(Martin Luther King - born 83 years ago)
It's always tempting to ponder what the world would have been like had things gone differently. Had Gandhi not been assassinated, had neither Kennedy been assassinated, had Martin Luther King not been
It's always tempting to ponder what the world would have been like had things gone differently. Had Gandhi not been assassinated, had neither Kennedy been assassinated, had Martin Luther King not been assassinated.
What sort of world? Had the goals been fully realized, had the plans continued, had the voices remained clear and not faded into memory. Had they all eventually gone peacefully in their sleep at the end of perfect days. Tempting to think about.
But life is never as it seems and fate always has different plans.
This weekend we're celebrating the life of Dr. Martin Luther King, born on January 15, 1929. The world has changed immeasurably since the day he was born - due in no small part to him being in it.
No doubt there will be countless playings over the next few days of his landmark "I have a dream" speech - the film footage, scratched and faded will seem from another time. The famous phrases heard over and over will probably seem less potent now than they did that day in 1963. Pundits, the shrill, the painfully misguided and the Agenda Grinders will give their interpretations and the original intent will be distorted, if not the words themselves.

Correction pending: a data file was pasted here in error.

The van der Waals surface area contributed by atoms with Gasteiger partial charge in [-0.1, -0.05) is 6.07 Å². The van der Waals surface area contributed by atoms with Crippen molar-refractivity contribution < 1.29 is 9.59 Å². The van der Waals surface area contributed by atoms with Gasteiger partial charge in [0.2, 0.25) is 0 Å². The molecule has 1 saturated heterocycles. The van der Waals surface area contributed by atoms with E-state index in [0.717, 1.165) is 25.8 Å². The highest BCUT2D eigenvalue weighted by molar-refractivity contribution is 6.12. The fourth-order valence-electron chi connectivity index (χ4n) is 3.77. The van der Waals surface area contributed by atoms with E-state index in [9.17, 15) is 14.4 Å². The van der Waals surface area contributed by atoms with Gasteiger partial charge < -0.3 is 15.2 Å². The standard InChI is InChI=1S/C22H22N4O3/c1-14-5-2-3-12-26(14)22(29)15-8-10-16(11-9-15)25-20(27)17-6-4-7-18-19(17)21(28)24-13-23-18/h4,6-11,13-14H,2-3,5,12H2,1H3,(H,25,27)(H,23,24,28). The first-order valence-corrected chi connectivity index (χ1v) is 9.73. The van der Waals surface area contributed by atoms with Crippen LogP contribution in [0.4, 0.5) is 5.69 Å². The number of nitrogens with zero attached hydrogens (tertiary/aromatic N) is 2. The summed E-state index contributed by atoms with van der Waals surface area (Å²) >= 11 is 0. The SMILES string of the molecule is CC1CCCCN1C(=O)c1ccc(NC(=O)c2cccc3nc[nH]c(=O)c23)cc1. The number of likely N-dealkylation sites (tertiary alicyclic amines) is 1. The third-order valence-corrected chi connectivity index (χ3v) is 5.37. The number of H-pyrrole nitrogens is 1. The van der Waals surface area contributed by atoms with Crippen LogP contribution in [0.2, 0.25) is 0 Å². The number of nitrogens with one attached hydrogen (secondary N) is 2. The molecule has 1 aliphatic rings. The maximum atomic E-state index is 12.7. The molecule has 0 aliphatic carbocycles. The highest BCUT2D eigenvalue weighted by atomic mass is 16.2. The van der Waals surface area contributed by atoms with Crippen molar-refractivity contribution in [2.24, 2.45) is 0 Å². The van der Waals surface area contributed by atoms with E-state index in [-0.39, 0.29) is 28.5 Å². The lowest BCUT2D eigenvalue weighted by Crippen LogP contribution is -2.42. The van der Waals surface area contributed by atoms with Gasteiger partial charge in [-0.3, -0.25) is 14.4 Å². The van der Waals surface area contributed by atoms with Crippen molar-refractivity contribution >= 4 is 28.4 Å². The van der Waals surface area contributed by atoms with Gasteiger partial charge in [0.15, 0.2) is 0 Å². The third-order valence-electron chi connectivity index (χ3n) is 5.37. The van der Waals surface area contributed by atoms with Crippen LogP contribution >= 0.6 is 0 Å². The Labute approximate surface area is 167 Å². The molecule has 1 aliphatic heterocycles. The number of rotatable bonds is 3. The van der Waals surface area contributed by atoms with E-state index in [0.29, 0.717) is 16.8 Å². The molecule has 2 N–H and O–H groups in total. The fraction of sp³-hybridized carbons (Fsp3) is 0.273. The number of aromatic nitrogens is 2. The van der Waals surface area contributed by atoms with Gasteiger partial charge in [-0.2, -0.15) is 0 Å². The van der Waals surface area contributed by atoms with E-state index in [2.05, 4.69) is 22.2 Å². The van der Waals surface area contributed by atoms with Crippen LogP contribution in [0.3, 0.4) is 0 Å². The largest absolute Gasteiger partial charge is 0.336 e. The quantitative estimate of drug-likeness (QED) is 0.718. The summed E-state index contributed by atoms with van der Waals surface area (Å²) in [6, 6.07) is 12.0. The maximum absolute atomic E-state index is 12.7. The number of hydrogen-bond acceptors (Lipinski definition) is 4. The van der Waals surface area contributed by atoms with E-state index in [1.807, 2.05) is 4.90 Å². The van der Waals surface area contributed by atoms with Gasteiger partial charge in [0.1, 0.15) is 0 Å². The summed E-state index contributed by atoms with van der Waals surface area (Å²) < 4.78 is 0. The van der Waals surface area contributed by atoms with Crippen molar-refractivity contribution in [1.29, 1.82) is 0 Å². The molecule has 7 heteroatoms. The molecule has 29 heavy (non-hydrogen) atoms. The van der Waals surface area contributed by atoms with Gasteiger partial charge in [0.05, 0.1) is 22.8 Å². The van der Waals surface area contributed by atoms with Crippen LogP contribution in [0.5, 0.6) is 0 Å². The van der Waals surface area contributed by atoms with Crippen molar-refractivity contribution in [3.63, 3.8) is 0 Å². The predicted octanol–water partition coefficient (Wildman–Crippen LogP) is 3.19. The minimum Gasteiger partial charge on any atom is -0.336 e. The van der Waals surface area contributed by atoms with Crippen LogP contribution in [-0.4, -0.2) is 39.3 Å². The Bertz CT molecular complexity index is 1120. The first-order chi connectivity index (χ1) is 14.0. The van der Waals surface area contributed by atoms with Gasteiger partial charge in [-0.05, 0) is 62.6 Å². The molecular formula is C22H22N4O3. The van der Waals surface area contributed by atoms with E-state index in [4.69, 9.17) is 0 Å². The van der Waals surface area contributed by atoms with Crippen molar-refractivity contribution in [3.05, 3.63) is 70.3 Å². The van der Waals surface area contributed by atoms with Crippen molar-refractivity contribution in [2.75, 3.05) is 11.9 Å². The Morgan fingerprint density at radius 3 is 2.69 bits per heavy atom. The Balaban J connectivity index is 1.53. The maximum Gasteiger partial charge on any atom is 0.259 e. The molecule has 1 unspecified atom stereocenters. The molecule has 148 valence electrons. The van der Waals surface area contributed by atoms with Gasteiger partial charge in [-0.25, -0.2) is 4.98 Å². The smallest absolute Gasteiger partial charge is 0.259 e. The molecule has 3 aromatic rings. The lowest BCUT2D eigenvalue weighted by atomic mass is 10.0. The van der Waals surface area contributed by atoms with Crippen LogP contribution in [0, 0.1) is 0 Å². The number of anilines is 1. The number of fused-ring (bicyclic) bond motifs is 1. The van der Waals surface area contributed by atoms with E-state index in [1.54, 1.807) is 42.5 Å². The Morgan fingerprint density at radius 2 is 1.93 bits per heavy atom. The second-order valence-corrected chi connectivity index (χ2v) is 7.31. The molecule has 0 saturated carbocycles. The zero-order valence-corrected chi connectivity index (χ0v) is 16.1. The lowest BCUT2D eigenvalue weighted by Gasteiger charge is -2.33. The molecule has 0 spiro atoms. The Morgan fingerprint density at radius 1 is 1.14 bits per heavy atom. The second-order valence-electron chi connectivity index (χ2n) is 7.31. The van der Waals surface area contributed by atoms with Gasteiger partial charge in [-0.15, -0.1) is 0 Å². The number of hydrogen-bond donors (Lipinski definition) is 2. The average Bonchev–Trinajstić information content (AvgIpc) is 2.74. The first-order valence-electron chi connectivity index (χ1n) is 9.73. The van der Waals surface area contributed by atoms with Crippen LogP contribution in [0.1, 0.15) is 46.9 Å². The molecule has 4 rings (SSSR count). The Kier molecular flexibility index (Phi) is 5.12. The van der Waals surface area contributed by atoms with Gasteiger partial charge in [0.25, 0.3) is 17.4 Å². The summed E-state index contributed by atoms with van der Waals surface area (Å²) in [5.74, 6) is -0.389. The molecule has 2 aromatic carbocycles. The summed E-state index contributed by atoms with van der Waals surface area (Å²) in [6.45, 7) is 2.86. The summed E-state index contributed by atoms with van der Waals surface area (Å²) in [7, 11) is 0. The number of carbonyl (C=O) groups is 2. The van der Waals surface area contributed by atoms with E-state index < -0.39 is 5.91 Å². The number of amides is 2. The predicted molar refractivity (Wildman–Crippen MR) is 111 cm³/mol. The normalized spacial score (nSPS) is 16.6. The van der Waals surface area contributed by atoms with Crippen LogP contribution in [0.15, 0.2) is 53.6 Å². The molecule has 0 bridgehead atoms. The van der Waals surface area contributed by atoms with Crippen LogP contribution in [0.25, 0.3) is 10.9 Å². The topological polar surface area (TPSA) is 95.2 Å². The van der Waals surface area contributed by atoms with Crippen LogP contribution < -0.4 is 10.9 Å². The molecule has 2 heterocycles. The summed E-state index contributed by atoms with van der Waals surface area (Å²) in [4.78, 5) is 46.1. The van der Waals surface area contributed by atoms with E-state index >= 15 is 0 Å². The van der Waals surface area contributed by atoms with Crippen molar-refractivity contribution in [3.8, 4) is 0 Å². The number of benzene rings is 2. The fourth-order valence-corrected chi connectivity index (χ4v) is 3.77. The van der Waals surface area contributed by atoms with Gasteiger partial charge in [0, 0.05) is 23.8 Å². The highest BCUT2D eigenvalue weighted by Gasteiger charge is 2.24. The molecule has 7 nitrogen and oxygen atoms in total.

Rather than play that particular speech, I thought I would play something probably less known. In fact, something considered lost for a quite a while.
During Christmas I ran a holiday sermon delivered as part of the Canadian Broadcasting Company's Massey Lecture Series. The 5 part series devoted to lectures and sermons done by Dr. King. Today I am running Lecture #4 - "Non-Violence And Social Change".
Dr. Martin Luther King: “Life is sacred. Property is intended to serve life. And no matter how much we surround it with rights and respect it has no personal being. It is part of the earth man walks on. It is not man.”
The lecture talks about the recent (1967) riots and the current role of non-violence in the Civil Rights Movement. It's not a sermon and not a speech delivered to a crowd. It's a talk, given by him in a small room in a radio studio - one on one, spoken from the heart.
Dr. Martin Luther King in a debate with Southern Writer/Editor James J. Kilpatrick on the use of no-violent protest and the Lunchcounter sit-ins, as originally broadcast on The Nation's Future - November 26, 1960. Read more...
(Dr. Martin Luther King - words for bewildering times)
In 1967 The CBC aired a series of five lectures delivered by Dr. Martin Luther King as part of its ongoing Massey Lectures series. The last of those lectures was "A Christmas Sermon on Read more...